How to Spot Pride

I was signing up for a coaching group a few years ago. The desire was to improve in my leadership. The group was great and I learned a lot. However, there was a questionnaire to fill out so the group facilitators could get to know you and find out what areas of your leadership you needed help with. One of the questions on the form was “what are your blindspots?” My snarky response was “I don’t know. That’s why I’m joining this group.” We all have blindspots and the problem with blindspots is that they are problems we don’t know we have. I heard Andy Stanley say once that “pride doesn’t show up in the mirror.” We don’t tend to look at ourselves and see accurately when pride has entered our lives. Pride is difficult to spot, but here are three ways you can spot pride:

  1. Inconsistent results

Here’s the scenario: A leader asks you to take on a project and produce an outcome. You take on the project and bring it to a completion, but the end result looks drastically different than the vision and plan that was put in place. Unavoidable circumstances could have changed the outcome of the project. That certainly happens. It also could be a sneaky form of pride arising in your life. The leader had one vision, but yours seemed better so you delivered on your vision which was vastly superior. Cue frustration and feelings of being misunderstood. The leader is disappointed in the outcome. You are disappointed in the disappointment because you delivered an outcome. A better outcome in your humble opinion. It might not have been circumstances that changed the project, it could have been pride.

2. An inability to listen to and receive feedback

Here’s the scenario: You perform a task or fulfill a role and then are provided feedback on said performance. I’ve done this. You’ve most likely done this, because there is no way you are better than me. The feedback is given. We then so very delicately, artfully, and skillfully provide an explanation to them that they don’t understand various aspects of our performance or they wouldn’t be providing the feedback at all. Are there things that occur when performing a task or role that others outside of the role weren’t aware of? Yes, there was also a different perspective than yours and those are the people who observed from the outside. Their feedback is invaluable to improvement and moving forward with excellence. It’s hard to spot it in ourselves, but when we meet feedback with defensive explanations it could be a sign of something. I would like to humbly, whilst sitting on the colt of a donkey, offer to you the idea that it could be pride.

3. Making hard conversations hurt

Let’s face it. All of us need someone to have a hard or difficult conversation with us at some point. In my most humble and lowly opinion, a lack of these conversations is one of the main causes of stagnation in people’s lives. We get stuck in bad thinking, bad behavior, or bad attitudes and we need someone to show it to us. The problem is that its painful to hear. We all crave and need encouragement. However, sometimes we are doing a stupid thing and need someone to tell us, “hey, stop doing, saying, thinking that stupid thing.” Here’s where the ugly monster of pride begins to emerge from the swamp of the soul. It takes an ocean of humility to say thank you to the person that is hurting you, but trying to help you. The Bible says that no discipline is pleasant when the discipline is happening. It’s the fruit of discipline that is enjoyable. The monster of pride emerges when we make it painful for someone who is trying to help us. It’s hard to see that its pride. It feels like vindication because we, the victim, are defending ourselves against this horrible person who is saying that we have room for improvement in our lives. What kind of horrible, maniacle, psychopath would talk to us about areas of our lives that need to be improved? It’s probably someone who loves us enough to tell us the truth. When we play the victim and them the enemy it’s pride taking us lower. It’s humility that will lift you higher. Humilty makes it easy for people to have hard conversations with us.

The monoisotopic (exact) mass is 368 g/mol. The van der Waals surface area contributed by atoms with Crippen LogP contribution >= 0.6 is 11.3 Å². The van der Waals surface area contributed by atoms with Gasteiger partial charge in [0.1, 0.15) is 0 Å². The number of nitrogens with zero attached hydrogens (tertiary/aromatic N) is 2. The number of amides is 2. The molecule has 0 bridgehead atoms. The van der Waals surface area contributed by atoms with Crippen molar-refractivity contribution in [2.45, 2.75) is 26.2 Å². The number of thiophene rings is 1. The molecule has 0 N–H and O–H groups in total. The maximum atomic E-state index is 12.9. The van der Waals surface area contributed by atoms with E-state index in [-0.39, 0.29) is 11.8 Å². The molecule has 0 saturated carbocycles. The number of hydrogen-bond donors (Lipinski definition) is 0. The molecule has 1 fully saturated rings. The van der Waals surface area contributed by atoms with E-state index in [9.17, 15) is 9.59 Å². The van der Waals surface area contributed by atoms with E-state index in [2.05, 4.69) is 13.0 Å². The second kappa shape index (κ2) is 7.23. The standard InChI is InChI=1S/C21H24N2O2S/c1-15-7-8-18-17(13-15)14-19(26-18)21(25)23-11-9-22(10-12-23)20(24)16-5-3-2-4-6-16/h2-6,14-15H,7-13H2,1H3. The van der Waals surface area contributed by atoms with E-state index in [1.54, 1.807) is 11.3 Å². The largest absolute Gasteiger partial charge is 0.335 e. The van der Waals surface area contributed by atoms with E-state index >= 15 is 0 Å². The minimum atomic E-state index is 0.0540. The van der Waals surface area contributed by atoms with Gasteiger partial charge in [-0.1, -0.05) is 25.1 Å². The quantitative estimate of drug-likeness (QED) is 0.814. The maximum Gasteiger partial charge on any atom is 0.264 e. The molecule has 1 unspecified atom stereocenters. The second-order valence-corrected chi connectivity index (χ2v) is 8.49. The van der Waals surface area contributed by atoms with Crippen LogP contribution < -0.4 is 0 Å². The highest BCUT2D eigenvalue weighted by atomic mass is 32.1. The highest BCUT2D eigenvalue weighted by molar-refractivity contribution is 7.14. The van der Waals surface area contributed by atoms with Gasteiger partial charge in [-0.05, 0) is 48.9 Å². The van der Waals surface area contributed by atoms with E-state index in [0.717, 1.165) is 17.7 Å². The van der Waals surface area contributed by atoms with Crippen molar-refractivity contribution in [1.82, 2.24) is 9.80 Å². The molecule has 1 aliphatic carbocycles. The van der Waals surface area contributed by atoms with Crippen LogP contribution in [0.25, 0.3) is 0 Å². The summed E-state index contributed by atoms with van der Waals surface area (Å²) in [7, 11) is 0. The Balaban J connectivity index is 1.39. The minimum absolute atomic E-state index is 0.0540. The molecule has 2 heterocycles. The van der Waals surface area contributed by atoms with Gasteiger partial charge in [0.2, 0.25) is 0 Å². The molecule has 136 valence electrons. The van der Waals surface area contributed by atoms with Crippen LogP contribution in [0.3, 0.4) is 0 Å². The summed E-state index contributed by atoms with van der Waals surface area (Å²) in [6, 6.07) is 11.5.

The Blanket

Anonymous businessman with bowler hat
I know there is prejudice and racism in our world. Unfortunately it may always be a part of our world. It happens in obvious ways and not so obvious ways. Prejudice comes from throwing a blanket over an entire group of people. People are generalized into groups like “cops,” “black,” “white,” and any other description you would like to use.
When you take away the blanket you find that there are many different descriptions within the “groups.” For instance, there are good cops, bad cops, average cops, superstar cops, lazy cops, and even perhaps some crooked “cops.” Now, change “cops” to any other race, group, or people and it remains the same. Heck, you can even throw the word “christian” in there and all of the previous descriptions could still apply in some cases on some level.
Once the blanket is removed you realize something else. Within each group there is a better description. We aren’t black people, white people, hispanic people, or asian people. We are just people. We are hurting people. We are scared people. We are lonely people. We are forgotten people. We are marginalized people. We are people who long for hope, but are sometimes hopeless people. We are people who desperately want to find meaning and purpose in this world.
Blanket removed, generalizations set aside, and focused narrowed. Now, you begin to see something even more powerful than people. You see a person. A person uniquely made in the image of a creator. A person uniquely loved by God. A person that Jesus laid down His life for. God loved the world, interpreted as each person in the world, so much that he laid down his life for them. He did this so that “whoever” regardless of their “group” might find eternal and abundant life in him.